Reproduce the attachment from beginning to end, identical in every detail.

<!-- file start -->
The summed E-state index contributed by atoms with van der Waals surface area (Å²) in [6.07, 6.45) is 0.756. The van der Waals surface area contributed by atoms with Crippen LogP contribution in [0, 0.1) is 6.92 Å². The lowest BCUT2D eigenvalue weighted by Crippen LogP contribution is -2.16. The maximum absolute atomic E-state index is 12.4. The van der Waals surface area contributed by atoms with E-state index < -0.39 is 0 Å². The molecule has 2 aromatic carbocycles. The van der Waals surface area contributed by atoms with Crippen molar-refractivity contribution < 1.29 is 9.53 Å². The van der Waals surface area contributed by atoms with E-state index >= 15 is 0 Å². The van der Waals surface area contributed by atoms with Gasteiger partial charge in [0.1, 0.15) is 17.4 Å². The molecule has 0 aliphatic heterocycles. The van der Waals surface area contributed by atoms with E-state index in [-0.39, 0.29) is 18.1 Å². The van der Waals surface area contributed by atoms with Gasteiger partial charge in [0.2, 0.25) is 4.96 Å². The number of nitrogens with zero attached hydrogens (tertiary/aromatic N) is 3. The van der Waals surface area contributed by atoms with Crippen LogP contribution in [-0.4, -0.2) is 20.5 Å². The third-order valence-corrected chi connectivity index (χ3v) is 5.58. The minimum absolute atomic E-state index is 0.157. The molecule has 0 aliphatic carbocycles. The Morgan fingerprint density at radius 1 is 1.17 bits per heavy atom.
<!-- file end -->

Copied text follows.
The summed E-state index contributed by atoms with van der Waals surface area (Å²) in [6.07, 6.45) is 0.756. The van der Waals surface area contributed by atoms with Crippen LogP contribution in [0, 0.1) is 6.92 Å². The lowest BCUT2D eigenvalue weighted by Crippen LogP contribution is -2.16. The maximum absolute atomic E-state index is 12.4. The van der Waals surface area contributed by atoms with E-state index < -0.39 is 0 Å². The molecule has 2 aromatic carbocycles. The van der Waals surface area contributed by atoms with Crippen molar-refractivity contribution < 1.29 is 9.53 Å². The van der Waals surface area contributed by atoms with E-state index >= 15 is 0 Å². The van der Waals surface area contributed by atoms with Gasteiger partial charge in [0.1, 0.15) is 17.4 Å². The molecule has 0 aliphatic heterocycles. The van der Waals surface area contributed by atoms with E-state index in [-0.39, 0.29) is 18.1 Å². The van der Waals surface area contributed by atoms with Gasteiger partial charge in [0.2, 0.25) is 4.96 Å². The number of nitrogens with zero attached hydrogens (tertiary/aromatic N) is 3. The van der Waals surface area contributed by atoms with Crippen LogP contribution in [-0.4, -0.2) is 20.5 Å². The third-order valence-corrected chi connectivity index (χ3v) is 5.58. The minimum absolute atomic E-state index is 0.157. The molecule has 0 aliphatic carbocycles. The Morgan fingerprint density at radius 1 is 1.17 bits per heavy atom.